Colorado legislators on Friday passed a comprehensive utility bill that subjects Tri-State Generation and Transmission (G&T) to the Public Utilities Commission's rulemaking and codifies Xcel Energy's clean energy plans, among other things.
Tri-State has faced scrutiny for its generation portfolio in the past year — the company supplies power to 43 rural electric cooperatives and some of those members have asked regulators to exit their supplier, seeking cheaper, cleaner power. SB 19-236 would increase oversight of the company's integrated resource plan, which was not previously subject to PUC rulemaking.
Approximately half of Tri-State's generation comes from coal and an August report from the Rocky Mountain Institute found the utility's 1 million customers could save $600 million through 2030 by shifting toward renewables. "As Tri-State transitions to our vision of a 21st century G&T, reliability and affordability remain our focus, and we will be member-driven, increasingly flexible and increasingly clean," Duane Highley, Tri-State CEO, said in a statement responding to the bill.
As the cost of renewable power drops, more state legislators and regulators are seeing the benefits of pushing their power generators to pursue low-cost, low-emissions electricity.
"Even if you've been getting all of your electricity from coal your entire life, at the end of the day, this is a lot cheaper," Jim Alexee, director of the Colorado Sierra Club, told Utility Dive. "And ... if the result is cleaner air, it's kind of a no-brainer."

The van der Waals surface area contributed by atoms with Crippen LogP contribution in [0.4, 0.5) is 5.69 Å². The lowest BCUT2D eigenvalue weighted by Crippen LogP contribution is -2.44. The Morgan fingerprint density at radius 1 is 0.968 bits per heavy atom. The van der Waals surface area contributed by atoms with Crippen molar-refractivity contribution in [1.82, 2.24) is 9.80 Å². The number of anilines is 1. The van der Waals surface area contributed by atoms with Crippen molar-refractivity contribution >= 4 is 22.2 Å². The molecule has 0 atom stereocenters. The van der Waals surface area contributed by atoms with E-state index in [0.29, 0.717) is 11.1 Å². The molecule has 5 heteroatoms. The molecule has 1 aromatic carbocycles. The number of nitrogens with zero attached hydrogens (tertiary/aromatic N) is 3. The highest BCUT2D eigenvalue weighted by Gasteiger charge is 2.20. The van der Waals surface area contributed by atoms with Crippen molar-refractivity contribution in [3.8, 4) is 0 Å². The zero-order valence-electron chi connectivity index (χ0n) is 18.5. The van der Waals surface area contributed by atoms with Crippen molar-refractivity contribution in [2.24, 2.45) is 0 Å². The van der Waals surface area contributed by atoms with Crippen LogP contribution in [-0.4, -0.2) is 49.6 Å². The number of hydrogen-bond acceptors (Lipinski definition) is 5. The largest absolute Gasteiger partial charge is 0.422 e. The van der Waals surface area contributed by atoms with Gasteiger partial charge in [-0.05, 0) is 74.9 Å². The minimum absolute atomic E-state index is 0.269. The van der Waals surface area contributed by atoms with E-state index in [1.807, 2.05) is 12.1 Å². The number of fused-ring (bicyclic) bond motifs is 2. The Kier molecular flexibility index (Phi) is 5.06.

Colorado still generates the majority of its power from coal and natural gas, though a bill was introduced to the legislature at the end of March that would require the state to reduce its greenhouse gas emissions 90% economy-wide by 2050.
Xcel Energy, the largest power provider in the state, committed to 100% clean energy by 2050 in December. The Xcel portion of the bill now codifies those goals and allows the utility to own 50% of its future renewable energy assets as it builds out cleaner power.
The utility's power costs are 28.5% lower than its neighboring Tri-State members, causing the exit of New Mexico's Kit Carson Electric Cooperative and ongoing negotiations with Delta-Montrose Electric Association. The G&T's current centralized power model is simply not compatible with the current shift toward a more distributed grid, the president of a former Tri-State member cooperative told Utility Dive in January.
Along with the PUC directive on Tri-State, SB 19-236 directs the commission to develop rules to evaluate how distributed energy resources, such as energy efficiency, battery storage and rooftop solar, can better serve the grid in its transition.
The bill also includes a number of economic justice initiatives. As legislation to phase out fossil fuel plants and move toward a more distributed, renewable portfolio increases, states like New Mexico and Washington are placing a focus on assisting coal-reliant communities and ensuring customers don't bear the brunt of the transition.
Colorado's new legislation establishes securitization measures to refinance fossil fuel assets, shifting risk away from ratepayers, and directs the PUC to consider the social cost of carbon when developing policy proceedings, becoming the 10th state to do so.